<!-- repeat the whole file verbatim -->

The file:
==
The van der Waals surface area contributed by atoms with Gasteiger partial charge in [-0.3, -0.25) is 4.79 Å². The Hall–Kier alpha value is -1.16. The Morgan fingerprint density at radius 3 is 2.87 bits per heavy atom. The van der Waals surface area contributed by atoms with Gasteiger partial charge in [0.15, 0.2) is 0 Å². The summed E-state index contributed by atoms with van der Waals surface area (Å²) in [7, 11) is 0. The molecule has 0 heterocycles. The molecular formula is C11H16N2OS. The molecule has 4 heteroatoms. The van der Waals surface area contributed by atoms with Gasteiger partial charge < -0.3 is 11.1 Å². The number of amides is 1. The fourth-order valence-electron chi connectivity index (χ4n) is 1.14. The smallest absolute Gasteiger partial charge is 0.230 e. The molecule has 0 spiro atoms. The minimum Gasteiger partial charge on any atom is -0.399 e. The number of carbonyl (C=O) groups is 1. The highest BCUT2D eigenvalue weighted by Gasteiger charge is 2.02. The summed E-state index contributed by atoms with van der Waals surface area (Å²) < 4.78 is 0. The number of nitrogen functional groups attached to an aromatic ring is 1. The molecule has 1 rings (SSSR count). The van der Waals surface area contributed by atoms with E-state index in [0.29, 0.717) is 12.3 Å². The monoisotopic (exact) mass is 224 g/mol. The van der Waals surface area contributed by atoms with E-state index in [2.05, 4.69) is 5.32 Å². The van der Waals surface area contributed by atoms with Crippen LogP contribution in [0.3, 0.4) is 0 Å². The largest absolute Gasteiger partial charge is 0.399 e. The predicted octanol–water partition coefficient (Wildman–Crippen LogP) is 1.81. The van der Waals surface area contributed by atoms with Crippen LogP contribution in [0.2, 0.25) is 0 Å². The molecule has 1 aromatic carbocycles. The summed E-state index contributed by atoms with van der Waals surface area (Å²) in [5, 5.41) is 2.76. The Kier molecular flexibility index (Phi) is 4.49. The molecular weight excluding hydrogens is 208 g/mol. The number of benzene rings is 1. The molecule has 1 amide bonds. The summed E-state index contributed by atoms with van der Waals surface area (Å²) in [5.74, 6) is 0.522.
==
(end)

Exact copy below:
The van der Waals surface area contributed by atoms with Gasteiger partial charge in [-0.3, -0.25) is 4.79 Å². The Hall–Kier alpha value is -1.16. The Morgan fingerprint density at radius 3 is 2.87 bits per heavy atom. The van der Waals surface area contributed by atoms with Gasteiger partial charge in [0.15, 0.2) is 0 Å². The summed E-state index contributed by atoms with van der Waals surface area (Å²) in [7, 11) is 0. The molecule has 0 heterocycles. The molecular formula is C11H16N2OS. The molecule has 4 heteroatoms. The van der Waals surface area contributed by atoms with Gasteiger partial charge < -0.3 is 11.1 Å². The number of amides is 1. The fourth-order valence-electron chi connectivity index (χ4n) is 1.14. The smallest absolute Gasteiger partial charge is 0.230 e. The molecule has 0 spiro atoms. The minimum Gasteiger partial charge on any atom is -0.399 e. The number of carbonyl (C=O) groups is 1. The highest BCUT2D eigenvalue weighted by Gasteiger charge is 2.02. The summed E-state index contributed by atoms with van der Waals surface area (Å²) < 4.78 is 0. The number of nitrogen functional groups attached to an aromatic ring is 1. The molecule has 1 rings (SSSR count). The van der Waals surface area contributed by atoms with E-state index in [0.29, 0.717) is 12.3 Å². The monoisotopic (exact) mass is 224 g/mol. The van der Waals surface area contributed by atoms with E-state index in [2.05, 4.69) is 5.32 Å². The van der Waals surface area contributed by atoms with Crippen LogP contribution in [0.3, 0.4) is 0 Å². The largest absolute Gasteiger partial charge is 0.399 e. The predicted octanol–water partition coefficient (Wildman–Crippen LogP) is 1.81. The van der Waals surface area contributed by atoms with Crippen LogP contribution in [0.2, 0.25) is 0 Å². The molecule has 1 aromatic carbocycles. The summed E-state index contributed by atoms with van der Waals surface area (Å²) in [5, 5.41) is 2.76. The Kier molecular flexibility index (Phi) is 4.49. The molecular weight excluding hydrogens is 208 g/mol. The number of benzene rings is 1. The molecule has 1 amide bonds. The summed E-state index contributed by atoms with van der Waals surface area (Å²) in [5.74, 6) is 0.522.